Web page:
Human beings have used technology to extend their physical capabilities since the first stone tools, but the bionic man is no longer just a sci-fi dream. Meet five exoskeletons which let paraplegics walk again, extend the endurance of soldiers and keep workers safe in a damaged nuclear power plant.
Human Universal Load Carrier (HULC)
HULC is a hydraulic-powered exoskeleton developed by Lockheed Martin which allows a soldier to carry loads of up to 200lb (91kg) for 20km across any type of terrain. Power is still an issue though since the battery only lasts a few hours.
The Department of Veterans Affairs reports that the most prevalent service-connected disabilities are musculoskeletal system injuries.
Claire Lomas wears the ReWalk
It took Claire Lomas 17 days to complete the London marathon. The twist? Lomas is paralyzed from the chest down and walked the entire course wearing the ReWalk exoskeleton from Argo Medical Technologies. ReWalk users, most of whom never expected to take another step, can stand, sit, walk and climb stairs. The suit is controlled via shifts in the user’s center of gravity, somewhat like riding a Segway. The ReWalk costs 52,500 EUR in Europe and should be available next year in the U.S.
Source: Argo Medical Technologies
Exohand from Festo
Festo's multi-tasking Exohand can be used remotely as as a standard robotic arm or worn like a glove to amplify the strength of the user's fingers.The elderly, stroke victims and industrial workers are possible beneficiaries.
Eight double-acting pneumatic (air-powered) actuators move the robotic fingers which mirror the full range of motion of the human hand.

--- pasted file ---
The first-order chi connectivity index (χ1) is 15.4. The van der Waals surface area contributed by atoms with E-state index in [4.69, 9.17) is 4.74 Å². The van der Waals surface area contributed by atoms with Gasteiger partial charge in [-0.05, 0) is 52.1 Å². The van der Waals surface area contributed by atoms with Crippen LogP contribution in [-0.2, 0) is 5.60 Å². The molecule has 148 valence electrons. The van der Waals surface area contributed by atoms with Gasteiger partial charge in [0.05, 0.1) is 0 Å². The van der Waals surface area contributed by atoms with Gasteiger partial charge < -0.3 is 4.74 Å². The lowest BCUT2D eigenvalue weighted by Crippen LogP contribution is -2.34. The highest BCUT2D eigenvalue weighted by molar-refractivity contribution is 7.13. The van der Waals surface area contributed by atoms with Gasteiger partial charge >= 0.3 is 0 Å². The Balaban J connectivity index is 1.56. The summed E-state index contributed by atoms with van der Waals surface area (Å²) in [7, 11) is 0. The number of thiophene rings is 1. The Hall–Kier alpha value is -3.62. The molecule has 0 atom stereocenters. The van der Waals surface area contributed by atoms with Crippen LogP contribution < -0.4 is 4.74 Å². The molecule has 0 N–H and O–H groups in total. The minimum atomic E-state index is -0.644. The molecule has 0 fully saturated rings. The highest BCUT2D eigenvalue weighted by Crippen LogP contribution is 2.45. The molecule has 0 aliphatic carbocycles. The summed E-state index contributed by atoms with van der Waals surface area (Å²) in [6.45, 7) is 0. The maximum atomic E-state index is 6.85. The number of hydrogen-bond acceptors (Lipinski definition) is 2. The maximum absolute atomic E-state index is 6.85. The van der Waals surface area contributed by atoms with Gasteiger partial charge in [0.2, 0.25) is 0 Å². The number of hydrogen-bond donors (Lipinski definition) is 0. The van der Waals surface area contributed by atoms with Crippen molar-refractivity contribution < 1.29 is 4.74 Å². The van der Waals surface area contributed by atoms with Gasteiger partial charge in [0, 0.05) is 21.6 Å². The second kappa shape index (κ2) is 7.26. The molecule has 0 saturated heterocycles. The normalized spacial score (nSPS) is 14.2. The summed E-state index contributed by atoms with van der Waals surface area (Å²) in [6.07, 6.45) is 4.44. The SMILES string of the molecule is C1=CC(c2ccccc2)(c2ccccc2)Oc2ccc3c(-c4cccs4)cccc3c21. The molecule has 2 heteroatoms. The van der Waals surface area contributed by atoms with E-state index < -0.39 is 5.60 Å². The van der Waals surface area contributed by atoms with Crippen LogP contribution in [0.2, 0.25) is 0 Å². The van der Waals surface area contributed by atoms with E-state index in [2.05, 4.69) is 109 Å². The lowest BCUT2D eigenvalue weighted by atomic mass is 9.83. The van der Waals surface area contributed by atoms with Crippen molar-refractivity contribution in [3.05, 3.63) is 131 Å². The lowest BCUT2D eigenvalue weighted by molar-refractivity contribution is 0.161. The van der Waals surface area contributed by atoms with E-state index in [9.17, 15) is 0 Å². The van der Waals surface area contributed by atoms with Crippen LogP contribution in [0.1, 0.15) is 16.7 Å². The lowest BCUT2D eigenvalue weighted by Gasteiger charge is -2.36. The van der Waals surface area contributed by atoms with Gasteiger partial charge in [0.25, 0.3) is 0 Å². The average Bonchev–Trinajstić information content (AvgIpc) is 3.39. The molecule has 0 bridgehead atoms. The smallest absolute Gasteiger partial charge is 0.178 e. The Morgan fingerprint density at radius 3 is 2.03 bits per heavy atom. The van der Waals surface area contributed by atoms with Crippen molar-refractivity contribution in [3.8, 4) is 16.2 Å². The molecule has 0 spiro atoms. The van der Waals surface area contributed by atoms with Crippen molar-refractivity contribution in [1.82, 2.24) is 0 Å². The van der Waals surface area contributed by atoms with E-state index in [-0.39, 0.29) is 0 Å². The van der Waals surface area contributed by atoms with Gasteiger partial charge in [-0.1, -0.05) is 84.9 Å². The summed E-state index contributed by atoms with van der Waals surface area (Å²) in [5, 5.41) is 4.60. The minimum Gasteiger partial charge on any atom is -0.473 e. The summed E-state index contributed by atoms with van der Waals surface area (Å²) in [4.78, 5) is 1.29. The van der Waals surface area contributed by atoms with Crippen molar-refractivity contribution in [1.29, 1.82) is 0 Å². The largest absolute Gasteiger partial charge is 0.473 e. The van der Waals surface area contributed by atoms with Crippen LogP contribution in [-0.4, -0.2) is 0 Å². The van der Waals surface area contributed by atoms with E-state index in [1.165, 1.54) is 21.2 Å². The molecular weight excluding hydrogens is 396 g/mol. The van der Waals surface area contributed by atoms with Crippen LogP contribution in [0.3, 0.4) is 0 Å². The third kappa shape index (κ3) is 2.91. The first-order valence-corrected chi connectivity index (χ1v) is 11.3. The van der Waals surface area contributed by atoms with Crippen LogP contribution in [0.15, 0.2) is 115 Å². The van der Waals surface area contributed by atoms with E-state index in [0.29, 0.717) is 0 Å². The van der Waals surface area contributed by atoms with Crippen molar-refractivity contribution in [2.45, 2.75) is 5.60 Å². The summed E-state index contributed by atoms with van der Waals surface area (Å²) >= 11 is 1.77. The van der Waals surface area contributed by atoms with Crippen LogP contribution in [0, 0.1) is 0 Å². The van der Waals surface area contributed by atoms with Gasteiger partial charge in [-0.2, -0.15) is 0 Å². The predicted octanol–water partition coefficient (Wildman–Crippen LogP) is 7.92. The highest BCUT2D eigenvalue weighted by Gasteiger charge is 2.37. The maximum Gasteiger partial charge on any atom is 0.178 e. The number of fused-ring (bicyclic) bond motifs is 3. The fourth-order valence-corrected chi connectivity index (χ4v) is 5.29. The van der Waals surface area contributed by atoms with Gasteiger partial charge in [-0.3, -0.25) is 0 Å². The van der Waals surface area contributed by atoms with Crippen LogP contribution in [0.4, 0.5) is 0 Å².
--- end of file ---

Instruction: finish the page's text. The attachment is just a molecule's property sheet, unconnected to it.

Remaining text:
Hybrid Assistive Limb (aka HAL)
Cyberdyne's HAL exoskeleton was first developed as a walking aid but after the Fukushima nuclear disaster the company created a modified version to keep workers safe in a damaged nuclear power plant. The suit's Tungsten shielding reduces radiation exposure by about 50 percent and a cooling system prevents heatstroke. HAL detects electrical signals sent from the brain to muscles via sensors on the skin and makes the intended movement, making it the ultimate mind-controlled device.
University of Tokyo’s Muscle Suit
If you are looking for a low-cost option, the University of Tokyo has developed an upper body exoskeleton which it claims will be commercially available this year for under $200 a month.The suit uses simple pneumatic artificial muscles, contracted using air, to lift weights of up to 50 kg. The suit itself weighs just 9 kg making it considerably lighter than your average exoskeleton.
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